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Our winter wedding


Anoothi Vishal  |  New Delhi 

is finally set to testify in the Nitish Katara case, the Chinese prez has come and gone, and elsewhere is ostensibly learning how to look graceful while sitting on an elephant what with her India wedding finally looking all firmed up.
But you would think that all these were events happening in outer space. The family, which is usually quite aware of world matters, is blissfully oblivious to all such goings-on these days, what with "the wedding" occupying our mindspaces.
"But I thought Sundays were for us. I mean just for the three of us," protested the husband pointing to himself and the baby (who is seriously threatening us these days with tantrum-throwing toddlerhood even before she can turn two).
That was four months ago. Since then he has reconciled himself to Sundays lost to the in-laws' cause and decided it would be more profitable to invest thought into planning the menu for the feasts ahead. "Koftas, pasandas, chicken chettinad and amritsari fish ..." he has his preferences clear.
Er, but we are getting ahead of the shaadi.
Preparations have been afoot for at least the last couple of months, which was when a set of aunts decided to avail of summer discount at and shop for all manner of jewels and fabrics and silver-and-rose suparis in Jaipur.
They came back with trunks full but complained nevertheless about how everything was available and superior in Dilli. So we burned up some more plastic on "Sabyasachi borders" in Karol Bagh, brocade and sarees before someone dispatched another set of willing relatives to Mumbai, to brave the monsoons and hunt for the perfect, "authentic" paithani saree.
Soon people were coming back from everywhere; satin from Dubai, woollens from the US, dry fruits from Mustafa, Black Label from various duty frees around the globe, pearls from Hyderabad, silk and crepes from Bangalore, not to mention a suitcase full of cheap-but-rich looking sarees to "give away". Excuse me, not to the bride.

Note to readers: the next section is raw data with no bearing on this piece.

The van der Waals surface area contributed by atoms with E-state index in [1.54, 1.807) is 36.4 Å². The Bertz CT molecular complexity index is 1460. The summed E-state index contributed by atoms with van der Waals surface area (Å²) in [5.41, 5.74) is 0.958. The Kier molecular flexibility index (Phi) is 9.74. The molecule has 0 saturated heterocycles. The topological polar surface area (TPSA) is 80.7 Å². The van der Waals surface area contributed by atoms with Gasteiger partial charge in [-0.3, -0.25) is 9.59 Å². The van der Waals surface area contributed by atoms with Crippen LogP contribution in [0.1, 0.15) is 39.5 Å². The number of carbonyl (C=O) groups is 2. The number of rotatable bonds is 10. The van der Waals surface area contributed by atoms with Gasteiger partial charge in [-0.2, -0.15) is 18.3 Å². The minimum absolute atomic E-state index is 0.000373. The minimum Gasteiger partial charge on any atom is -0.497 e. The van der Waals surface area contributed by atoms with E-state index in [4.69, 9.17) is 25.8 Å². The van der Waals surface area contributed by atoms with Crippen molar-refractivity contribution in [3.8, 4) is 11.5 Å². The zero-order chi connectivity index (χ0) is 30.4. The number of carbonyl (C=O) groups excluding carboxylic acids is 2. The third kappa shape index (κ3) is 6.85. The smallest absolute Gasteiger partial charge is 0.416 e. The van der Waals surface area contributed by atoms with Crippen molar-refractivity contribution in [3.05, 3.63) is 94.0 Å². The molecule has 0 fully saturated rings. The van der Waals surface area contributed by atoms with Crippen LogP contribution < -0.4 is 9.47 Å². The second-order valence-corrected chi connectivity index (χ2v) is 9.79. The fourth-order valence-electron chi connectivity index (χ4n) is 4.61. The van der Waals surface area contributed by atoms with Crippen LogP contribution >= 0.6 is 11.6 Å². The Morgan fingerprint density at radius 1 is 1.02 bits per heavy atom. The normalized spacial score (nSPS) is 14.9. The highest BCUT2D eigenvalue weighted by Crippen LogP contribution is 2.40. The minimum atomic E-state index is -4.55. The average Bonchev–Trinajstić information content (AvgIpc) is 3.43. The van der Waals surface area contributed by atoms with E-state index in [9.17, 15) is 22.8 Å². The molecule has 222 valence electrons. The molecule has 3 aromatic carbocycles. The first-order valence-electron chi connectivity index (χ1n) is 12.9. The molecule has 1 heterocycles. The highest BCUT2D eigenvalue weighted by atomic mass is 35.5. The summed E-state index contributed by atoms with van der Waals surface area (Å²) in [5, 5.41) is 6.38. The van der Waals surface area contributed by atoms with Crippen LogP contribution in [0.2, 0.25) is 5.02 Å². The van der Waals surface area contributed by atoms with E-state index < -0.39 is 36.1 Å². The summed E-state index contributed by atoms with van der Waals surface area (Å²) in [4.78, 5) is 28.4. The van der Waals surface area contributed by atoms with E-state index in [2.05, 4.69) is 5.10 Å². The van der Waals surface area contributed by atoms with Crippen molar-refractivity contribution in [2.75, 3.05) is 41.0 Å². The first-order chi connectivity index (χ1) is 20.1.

For her, each exquisite, carefully-selected piece has been lovingly wrapped, hand-made cards with home-made paeans (to her beauty, grace and good luck in marrying into our family) attached, matching bangles, make-up and footwear tucked in.
"Why don't you get the trousseau packed by an expert?" I asked my mother, hoping to slime out of my appointed chores, and for good measure even referred her to a newly opened design studio that specialises in the task.
"Why should I spend so much money when you can do it at home?" she argued back, "besides there is a particular way in which we pack our trousseaus." So this has been my education in the affairs of an elite community as well.
In the meanwhile, other mini event-planning teams have been engaged in other tasks. A ride on the Metro to Chawri Bazaar ensured just the right sample for the wedding card being picked.
Our skills as writers have been called upon to draft the perfectly-worded invite, another aunt with an artistic eye has helped select the font and colour scheme, someone else been put in charge of overseeing the courier service and there has been much debate as to whose names should go under "RSVP".
"We need to keep everyone involved," ruled my dad, before going off to order 200 bottles of water, 100 of lemonade and many more packets of crisps for the baraat's bus ride to Agra.
Every time I have watched the film Monsoon Wedding (and I have watched it a fair number of times lately "" not just because the theme is so inspiring but to hope to copy some dance moves into our own choreographed act), I have wondered about the girl's father supervising the phoolwala.
"Why couldn't they outsource the entire thing?" I have always wondered. With this wedding some of that wonder has surely abated. No, my family firmly believes in taking care of even the tiniest details personally.
So an uncle in the business of exporting garments has been called upon to fabricate table-cloths and drapes and canopies for the reception.
We've been buying floating and floor candles by the kilo and a trip to the morning flower market is in order to look for enough flora to match our blue and gold colour theme "" to match the bride's jewellery. Hope she notices it all!

First Published: Sat, November 25 2006. 00:00 IST